The official student newspaper of University of Wisconsin-Eau Claire since 1923.

The Spectator

The official student newspaper of University of Wisconsin-Eau Claire since 1923.

The Spectator

The official student newspaper of University of Wisconsin-Eau Claire since 1923.

The Spectator

UW chancellors seek flexibility

A proposal that would give more flexibility and autonomy to all campuses of the University of Wisconsin System and keep UW-Madison as the flagship of the system is being supported by nearly all of the UW System chancellors, according to an article in the “Milwaukee
Journal Sentinel.”

The chancellors, with the exception of UW-Madison Chancellor Biddy Martin, sent a letter to state legislatures on March 23 asking them to join them in support of the proposal, called the Wisconsin Idea Partnership.

According to the UW System’s website, the proposal would change the way that the universities receive their funding in order to help all UW campuses overcome the major budget cuts that Gov. Scott Walker presented in his 2011-2013 Wisconsin State Budget.

“One of our primary goals was to get more flexibility on the way we can use our resources,” said UW-Eau Claire Chancellor Brian Levin-Stankevich.

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“(With the Wisconsin Idea Partnership) We’d be able to stretch the dollars that we have further,” he said. “The more limits you have on the use of the resources you get, the more difficult it is to maintain classes, the quality and the personnel that we need in order to maintain an extraordinary university.”

The UW-Eau Claire Student Senate saw benefits in the proposal and on Monday unanimously voted in favor of a resolution supporting the Wisconsin Idea Partnership.

Academic Affairs Commission Director Mark Morgan was one of the Student Senate members who submitted the resolution.

“For the past 10-20 years you’ve seen a state university system where the state has maintained 100 percent of its control, but has continually decreased its amount of funding,” Morgan said. “Currently, if the university has carryover balances, if they don’t spend a certain amount, most of that money gets rolled back into the general fund. In other words, it goes back into the system and then back to the state.”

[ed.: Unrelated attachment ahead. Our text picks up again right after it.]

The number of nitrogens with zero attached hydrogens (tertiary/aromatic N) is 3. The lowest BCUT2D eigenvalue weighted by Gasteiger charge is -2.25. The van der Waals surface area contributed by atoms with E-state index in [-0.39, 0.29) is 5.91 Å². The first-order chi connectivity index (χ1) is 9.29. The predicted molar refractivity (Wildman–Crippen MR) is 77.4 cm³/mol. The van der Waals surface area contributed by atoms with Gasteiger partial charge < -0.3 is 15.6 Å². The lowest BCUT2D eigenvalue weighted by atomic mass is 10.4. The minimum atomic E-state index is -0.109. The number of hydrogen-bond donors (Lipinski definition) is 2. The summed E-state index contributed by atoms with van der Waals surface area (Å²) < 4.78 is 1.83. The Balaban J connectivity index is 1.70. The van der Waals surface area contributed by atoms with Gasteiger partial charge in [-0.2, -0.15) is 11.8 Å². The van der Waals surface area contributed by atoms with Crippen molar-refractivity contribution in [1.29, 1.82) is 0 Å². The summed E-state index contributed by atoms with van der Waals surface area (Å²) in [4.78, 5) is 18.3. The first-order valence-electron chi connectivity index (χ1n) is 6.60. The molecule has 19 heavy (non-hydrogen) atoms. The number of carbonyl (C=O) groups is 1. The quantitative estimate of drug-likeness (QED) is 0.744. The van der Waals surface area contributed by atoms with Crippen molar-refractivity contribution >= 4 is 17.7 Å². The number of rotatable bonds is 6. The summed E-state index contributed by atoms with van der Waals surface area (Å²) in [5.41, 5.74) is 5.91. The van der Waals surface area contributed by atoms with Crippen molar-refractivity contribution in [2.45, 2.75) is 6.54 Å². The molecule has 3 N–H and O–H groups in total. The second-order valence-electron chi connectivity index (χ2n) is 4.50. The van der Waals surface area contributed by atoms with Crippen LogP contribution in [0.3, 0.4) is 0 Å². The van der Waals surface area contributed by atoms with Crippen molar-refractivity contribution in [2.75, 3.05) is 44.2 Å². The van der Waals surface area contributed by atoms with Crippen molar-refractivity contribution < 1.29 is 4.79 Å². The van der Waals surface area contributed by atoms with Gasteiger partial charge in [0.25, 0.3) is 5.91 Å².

Freshman Garrett Hull said that individual campuses having more control of where funding is spent would be a good thing, as long as it serves to benefit students.

“It’s good because it keeps checks and balances since the state is taking funding away,” he said. “But, when you give this power to the administration, which is very much a government in itself, there’s a chance they might use the money for themselves, such as increasing their salaries, and not for the benefit of the students.”

Levin-Stankevich said that receiving funding in one block grant rather than having it allocated to specific things would allow the university to decide what the money is spent on and would keep the funding within the university.

“(The university) would be able to redirect resources to the most important things on campus instead of having money tied up in basically lock boxes that we can’t touch,” he said.

The Wisconsin Idea Partnership would make it possible to spend funding on things such as new improvement projects and the transfer of technology from other UW campuses, Levin-Stankevich said.

Among other possible ways leftover funding could be spent, Morgan added, was that the university could create a private financial aid program within the university, which could create more incentive for students to want to come to UW-Eau Claire.

Along with their support, the Student Senate added in their resolution that the Wisconsin Idea Partnership should include student approval for raises in tuition.

Hull agreed that students should have more of a voice when it comes to how the university’s money is spent.

“A good portion of funding comes from their tuition and the taxes that their parents pay,” Hull said. “The students’ needs should definitely come first because without them there would be no university.”

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UW chancellors seek flexibility